Daoism, also known as Taoism, is an ancient Chinese philosophy based on the writings of Lao-Tzu that advocates simple living and harmony with nature. Dao is the process of reality itself, the way things come together, while still transforming. All this reflects the deep-seated Chinese belief that change is the most basic character of things. Due to its focus on harmony, Daoism is often referred to as simply ‘The Way’.
The roots of Daoism go back at least to the 4th century BCE. The Tao Te Ching, a compact book containing teachings attributed to Laozi, is widely considered the keystone work of the Daoist tradition, together with the later writings of Zhuangzi.
Some of the best known principles of Daoism include the:
Sometimes translated as ‘Oneness,’ the First Principle states that everything in nature is part of the same whole. We are intricately linked to it and created by it through a sort of existential force. The central teaching of Daoism is that humans can fulfil their highest goal by achieving integration with nature, thereby becoming one with the dao and contributing to cosmic harmony.
In Daoism, the yin-yang classification suggests the idea that opposites are needed in order for harmony to exist. Correlatives in Chinese philosophy are not opposites, mutually excluding each other. They represent the ebb and flow of the forces of reality: yin/yang, male/female; excess/defect; leading/following; active/passive. As one approaches the fullness of yin, yang begins to horizon and emerge and vice versa.
Wu wei is often considered the most important of all the Daoist beliefs. Often translated as ‘non-action,’ wu wei is the idea that one should not overreact or over-plan in any situation. It’s the idea that actions should come naturally, that we should be spontaneous, taking life as it comes to us, doing only what is necessary in the moment. Water exemplifies the philosophy of Wu Wei. Water doesn’t resist, but by the same token, water can be a powerful mighty force that carries away life in its current, in other words action without action.
In his book, The Tao of the West, J.J. Clarke writes that the dao can be construed as a feminine reality, a maternal life-producing energy. Daoism along with other Asian systems represents an enlightened alternative to Western patriarchal attitudes or to its antagonistic dualisms. It is philosophy that helps conceptualise the human self and human relationships in ways which honour holistic integration, interrelatedness, caring and love. The Laozi is a politically driven text but its aim is not to substitute the feminine for the masculine, but to restore the equilibrium, which is the natural way of the dao. This harmony and integration is necessarily one of balance between forces that are in tension yet mutually complementary, and from this point of view it would clearly be a mistake to value one side over the other, the yin over the yang, the female over the male.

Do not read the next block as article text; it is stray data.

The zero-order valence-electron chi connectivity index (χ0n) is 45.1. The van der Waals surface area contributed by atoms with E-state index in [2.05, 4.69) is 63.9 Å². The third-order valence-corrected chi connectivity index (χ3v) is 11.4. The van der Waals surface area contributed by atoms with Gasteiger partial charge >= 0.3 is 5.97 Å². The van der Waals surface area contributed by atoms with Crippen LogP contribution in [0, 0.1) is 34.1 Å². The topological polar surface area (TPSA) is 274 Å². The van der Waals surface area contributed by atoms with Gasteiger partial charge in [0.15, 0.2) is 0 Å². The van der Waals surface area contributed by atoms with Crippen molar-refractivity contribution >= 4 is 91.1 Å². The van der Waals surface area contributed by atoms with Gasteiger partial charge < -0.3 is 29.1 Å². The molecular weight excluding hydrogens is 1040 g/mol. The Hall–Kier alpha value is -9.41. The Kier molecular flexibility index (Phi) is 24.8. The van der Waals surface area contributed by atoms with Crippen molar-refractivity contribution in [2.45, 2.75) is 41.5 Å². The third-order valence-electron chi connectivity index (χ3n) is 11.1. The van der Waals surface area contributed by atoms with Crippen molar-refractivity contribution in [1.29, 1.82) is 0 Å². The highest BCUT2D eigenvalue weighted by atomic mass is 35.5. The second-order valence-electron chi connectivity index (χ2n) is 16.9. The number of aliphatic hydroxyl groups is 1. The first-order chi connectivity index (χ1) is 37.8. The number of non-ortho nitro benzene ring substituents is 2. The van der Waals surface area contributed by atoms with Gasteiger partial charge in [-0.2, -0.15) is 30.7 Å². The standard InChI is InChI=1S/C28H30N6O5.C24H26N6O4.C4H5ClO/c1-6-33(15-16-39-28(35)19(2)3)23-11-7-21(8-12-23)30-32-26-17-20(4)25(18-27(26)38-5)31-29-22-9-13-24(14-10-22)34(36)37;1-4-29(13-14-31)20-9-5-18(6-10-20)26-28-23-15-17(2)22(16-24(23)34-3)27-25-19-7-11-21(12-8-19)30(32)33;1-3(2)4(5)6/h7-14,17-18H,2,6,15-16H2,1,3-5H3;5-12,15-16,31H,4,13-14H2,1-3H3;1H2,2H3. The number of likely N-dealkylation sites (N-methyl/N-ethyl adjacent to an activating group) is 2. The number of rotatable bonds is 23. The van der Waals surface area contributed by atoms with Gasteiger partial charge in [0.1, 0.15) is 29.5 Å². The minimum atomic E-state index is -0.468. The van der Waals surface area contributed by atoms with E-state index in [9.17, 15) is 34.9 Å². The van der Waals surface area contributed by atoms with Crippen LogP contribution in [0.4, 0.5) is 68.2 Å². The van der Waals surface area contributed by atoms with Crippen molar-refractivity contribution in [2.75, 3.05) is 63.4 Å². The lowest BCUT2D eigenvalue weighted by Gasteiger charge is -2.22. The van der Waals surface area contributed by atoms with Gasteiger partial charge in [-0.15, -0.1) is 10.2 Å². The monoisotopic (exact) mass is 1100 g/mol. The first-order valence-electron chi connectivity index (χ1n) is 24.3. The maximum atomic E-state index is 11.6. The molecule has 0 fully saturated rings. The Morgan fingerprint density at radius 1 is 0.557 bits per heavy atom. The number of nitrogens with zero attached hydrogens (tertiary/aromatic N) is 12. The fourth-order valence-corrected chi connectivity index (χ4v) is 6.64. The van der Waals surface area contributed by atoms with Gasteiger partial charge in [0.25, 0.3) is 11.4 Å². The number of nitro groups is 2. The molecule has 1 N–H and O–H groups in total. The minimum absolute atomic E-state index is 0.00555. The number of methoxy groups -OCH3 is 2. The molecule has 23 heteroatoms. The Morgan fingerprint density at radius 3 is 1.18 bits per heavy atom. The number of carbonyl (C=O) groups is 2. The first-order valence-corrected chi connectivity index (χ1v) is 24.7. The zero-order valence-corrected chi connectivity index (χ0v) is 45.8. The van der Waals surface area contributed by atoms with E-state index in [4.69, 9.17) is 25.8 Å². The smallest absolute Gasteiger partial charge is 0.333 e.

Daoism represents an image of human connectedness and non-aggressive harmony that contrasts with the masculine values of assertive independence and competitiveness that have typified modern Western cultural attitudes. The privileging of non-violent activities and attitudes in Daoist traditions is not based on a high estimation of the virtues of meekness and humility, but rather on the belief that violence is a form of weakness, not of strength, and that the yin power of passivity is more enduring than the yang force of direct action.
Daoism is emerging as a reticent yet increasingly visible player in contemporary culture, and has become a site of cultural transformation and spiritual creativity that is beginning to operate globally at many levels. Daoism in some of its manifestations can already be observed alongside other intellectual and religious products as a fashion icon, the vogue for feng-shui and the popularity of the taiji symbol providing obvious examples of this phenomenon.